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How Many More Miles of Testing Do Self-Driving Cars Need? 8.8 Billion, Toyota Says

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The 2017 Toyota Camry carries a starting MSRP of $23,070 and this best-selling sedan can yield up to 33 mpg on the highway

It’s been clear for several months now that Toyota is going all-in on autonomous driving—why else invest $1 billion in the new Toyota Research Institute (TRI), which is entirely dedicated to researching and developing the AI and robotics systems that can make self-driving cars possible?

Actually getting there, however, is going to be a huge ordeal. According to statements made by Toyota president and CEO Akio Toyoda at the Paris Motor Show, it will take at least 8.8 billion miles of additional testing before autonomous cars reach customers.

Let’s put that number in perspective. 8.8 billion miles is 350,000 times the circumference of the Earth, 36,800 times the distance to the moon, and 47 times the distance between the Earth and the Sun—round trip.

Not Even Close: Epic United States road trip spans more than 14,000 miles

The Voyager I satellite is further from the Earth than any other man-made object. It was launched in 1977 and is currently just over 13.5 billion miles, having just recently left our solar system and entered interstellar space. Distance on that scale is simply mind-boggling. The fact that Toyota believes it’ll take another 8.8 billion miles of testing to work all of the kinks out of autonomous vehicles goes to show the gargantuan undertaking that is developing a self-driving car.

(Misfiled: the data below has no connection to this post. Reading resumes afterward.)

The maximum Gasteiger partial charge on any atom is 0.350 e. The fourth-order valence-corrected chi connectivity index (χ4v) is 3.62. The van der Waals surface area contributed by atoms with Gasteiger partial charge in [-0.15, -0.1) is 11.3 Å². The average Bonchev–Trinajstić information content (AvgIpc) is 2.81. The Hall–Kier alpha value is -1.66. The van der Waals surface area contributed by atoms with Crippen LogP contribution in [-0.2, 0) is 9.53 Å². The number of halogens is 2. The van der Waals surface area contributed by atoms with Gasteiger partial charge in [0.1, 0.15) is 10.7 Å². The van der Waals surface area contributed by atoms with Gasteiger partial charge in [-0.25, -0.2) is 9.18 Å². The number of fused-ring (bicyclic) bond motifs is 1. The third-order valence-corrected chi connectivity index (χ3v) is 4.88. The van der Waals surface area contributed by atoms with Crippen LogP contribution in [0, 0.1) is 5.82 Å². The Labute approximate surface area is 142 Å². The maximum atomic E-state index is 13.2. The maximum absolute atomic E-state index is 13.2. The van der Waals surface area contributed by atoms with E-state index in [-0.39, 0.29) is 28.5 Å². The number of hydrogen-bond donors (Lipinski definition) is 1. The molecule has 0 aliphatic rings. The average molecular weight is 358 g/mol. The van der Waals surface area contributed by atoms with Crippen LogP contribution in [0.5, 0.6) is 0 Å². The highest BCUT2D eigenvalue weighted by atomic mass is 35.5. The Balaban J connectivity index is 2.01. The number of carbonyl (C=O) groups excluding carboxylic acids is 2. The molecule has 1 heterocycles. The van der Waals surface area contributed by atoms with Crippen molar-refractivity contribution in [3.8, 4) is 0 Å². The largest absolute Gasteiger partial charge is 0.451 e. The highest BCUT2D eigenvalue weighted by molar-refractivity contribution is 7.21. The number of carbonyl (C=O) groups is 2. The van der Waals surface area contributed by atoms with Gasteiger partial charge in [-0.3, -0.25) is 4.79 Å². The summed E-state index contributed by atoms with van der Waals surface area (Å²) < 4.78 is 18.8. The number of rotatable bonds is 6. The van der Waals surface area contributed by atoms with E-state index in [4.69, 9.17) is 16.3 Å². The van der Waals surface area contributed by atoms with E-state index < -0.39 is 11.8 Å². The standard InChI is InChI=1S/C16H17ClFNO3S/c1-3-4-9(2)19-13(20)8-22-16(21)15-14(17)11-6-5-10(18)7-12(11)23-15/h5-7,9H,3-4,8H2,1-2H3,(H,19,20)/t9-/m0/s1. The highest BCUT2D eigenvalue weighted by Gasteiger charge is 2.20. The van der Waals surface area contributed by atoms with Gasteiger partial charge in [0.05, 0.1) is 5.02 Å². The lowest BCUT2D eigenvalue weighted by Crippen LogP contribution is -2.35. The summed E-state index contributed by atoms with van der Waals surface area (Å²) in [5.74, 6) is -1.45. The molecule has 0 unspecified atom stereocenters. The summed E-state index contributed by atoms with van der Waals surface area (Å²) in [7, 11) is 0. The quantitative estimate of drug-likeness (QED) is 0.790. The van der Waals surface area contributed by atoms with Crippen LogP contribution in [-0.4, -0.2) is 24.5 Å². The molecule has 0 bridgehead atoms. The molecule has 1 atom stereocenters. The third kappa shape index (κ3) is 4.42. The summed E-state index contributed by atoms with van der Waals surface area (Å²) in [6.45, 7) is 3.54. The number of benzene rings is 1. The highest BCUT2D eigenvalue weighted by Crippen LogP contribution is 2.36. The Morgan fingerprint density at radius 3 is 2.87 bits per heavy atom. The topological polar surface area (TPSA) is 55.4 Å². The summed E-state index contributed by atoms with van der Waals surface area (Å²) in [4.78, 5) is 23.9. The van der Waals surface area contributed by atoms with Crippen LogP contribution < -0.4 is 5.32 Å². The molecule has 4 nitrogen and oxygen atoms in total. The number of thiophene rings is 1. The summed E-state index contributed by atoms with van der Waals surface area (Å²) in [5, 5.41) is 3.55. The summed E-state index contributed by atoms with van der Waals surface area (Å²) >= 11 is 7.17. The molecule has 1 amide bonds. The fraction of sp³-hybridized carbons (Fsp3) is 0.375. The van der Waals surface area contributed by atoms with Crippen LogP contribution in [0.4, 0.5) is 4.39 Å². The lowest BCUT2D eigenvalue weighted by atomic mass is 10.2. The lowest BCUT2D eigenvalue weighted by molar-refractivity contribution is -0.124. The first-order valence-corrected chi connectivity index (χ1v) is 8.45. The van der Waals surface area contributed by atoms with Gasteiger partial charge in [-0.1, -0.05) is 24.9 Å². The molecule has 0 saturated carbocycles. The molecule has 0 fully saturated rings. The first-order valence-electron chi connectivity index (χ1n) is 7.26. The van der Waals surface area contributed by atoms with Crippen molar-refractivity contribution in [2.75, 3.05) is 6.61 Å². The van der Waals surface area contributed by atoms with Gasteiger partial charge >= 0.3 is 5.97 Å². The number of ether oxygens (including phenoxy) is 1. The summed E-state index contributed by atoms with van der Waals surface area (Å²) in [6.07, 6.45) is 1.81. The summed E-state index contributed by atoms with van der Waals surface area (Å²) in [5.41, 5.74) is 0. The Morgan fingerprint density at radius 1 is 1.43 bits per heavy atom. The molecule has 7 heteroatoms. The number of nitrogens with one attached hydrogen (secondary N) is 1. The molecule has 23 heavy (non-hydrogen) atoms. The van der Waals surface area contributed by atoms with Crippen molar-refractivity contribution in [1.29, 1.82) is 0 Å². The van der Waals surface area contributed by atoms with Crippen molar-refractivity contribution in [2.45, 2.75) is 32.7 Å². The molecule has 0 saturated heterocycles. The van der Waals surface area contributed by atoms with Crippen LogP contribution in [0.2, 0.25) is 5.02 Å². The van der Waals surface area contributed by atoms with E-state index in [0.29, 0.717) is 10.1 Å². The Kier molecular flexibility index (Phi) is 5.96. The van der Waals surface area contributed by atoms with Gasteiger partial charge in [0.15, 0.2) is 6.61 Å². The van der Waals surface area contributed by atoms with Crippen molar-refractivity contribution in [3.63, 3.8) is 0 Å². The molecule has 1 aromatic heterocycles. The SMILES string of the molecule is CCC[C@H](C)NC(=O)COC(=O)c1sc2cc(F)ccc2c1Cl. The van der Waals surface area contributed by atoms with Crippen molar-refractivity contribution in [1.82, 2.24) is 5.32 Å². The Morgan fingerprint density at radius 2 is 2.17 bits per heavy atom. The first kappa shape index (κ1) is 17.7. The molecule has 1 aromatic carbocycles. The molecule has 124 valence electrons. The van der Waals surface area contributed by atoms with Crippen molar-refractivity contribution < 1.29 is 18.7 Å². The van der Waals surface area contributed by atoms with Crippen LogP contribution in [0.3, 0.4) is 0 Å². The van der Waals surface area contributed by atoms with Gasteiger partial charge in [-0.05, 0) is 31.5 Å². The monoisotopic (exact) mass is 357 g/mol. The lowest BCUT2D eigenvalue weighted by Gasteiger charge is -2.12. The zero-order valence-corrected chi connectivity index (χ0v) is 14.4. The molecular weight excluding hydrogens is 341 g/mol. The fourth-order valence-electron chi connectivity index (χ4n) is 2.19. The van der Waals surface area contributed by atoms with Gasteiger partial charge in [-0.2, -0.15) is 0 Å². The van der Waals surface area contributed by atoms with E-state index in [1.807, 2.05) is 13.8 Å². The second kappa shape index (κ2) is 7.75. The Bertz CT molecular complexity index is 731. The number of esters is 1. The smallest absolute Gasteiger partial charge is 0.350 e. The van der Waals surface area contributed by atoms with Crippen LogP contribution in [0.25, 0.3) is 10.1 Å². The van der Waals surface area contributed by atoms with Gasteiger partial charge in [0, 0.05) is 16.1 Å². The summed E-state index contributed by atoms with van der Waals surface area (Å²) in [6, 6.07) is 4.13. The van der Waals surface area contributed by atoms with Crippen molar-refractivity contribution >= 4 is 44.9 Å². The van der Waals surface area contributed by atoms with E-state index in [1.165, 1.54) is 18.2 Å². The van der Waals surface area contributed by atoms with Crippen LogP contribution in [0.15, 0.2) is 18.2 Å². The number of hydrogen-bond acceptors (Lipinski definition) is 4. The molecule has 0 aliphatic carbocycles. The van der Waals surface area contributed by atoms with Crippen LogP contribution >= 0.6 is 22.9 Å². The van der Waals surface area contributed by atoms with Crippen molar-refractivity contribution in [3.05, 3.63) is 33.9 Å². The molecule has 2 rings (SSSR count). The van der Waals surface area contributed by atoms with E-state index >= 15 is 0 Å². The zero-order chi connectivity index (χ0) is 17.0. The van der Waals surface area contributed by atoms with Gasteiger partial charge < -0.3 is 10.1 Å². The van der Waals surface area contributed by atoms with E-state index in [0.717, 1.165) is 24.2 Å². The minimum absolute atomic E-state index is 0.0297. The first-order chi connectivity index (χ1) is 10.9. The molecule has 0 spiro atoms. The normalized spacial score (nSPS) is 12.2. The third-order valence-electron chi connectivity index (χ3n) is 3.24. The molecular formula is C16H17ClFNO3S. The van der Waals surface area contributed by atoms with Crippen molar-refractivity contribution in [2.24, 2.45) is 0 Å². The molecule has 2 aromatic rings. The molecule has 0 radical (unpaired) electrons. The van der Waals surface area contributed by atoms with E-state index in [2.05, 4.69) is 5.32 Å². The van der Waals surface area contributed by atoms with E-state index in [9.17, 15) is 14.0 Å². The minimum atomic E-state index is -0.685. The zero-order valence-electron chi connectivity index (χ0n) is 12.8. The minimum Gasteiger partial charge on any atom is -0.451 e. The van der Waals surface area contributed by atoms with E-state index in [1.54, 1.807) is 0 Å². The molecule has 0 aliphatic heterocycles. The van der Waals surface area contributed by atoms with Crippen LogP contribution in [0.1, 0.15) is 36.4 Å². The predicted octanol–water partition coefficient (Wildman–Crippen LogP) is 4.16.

Also at the Paris Motor Show, Akio Toyoda revealed that Microsoft would help power the Toyota Gazoo Racing WRC team to help it develop computer systems for analysis and information sharing.

Toyota is particularly interested in autonomous driving because of the big help it’ll provide to people with disabilities, to the elderly, and to those who wouldn’t otherwise drive a car today. That being said, Toyoda stressed that the self-driving component would only be a “chauffeur mode” and that the automaker is committed to making cars fun to drive.

He even went so far as to ask: “If a car is not fun to drive, what’s the point?”

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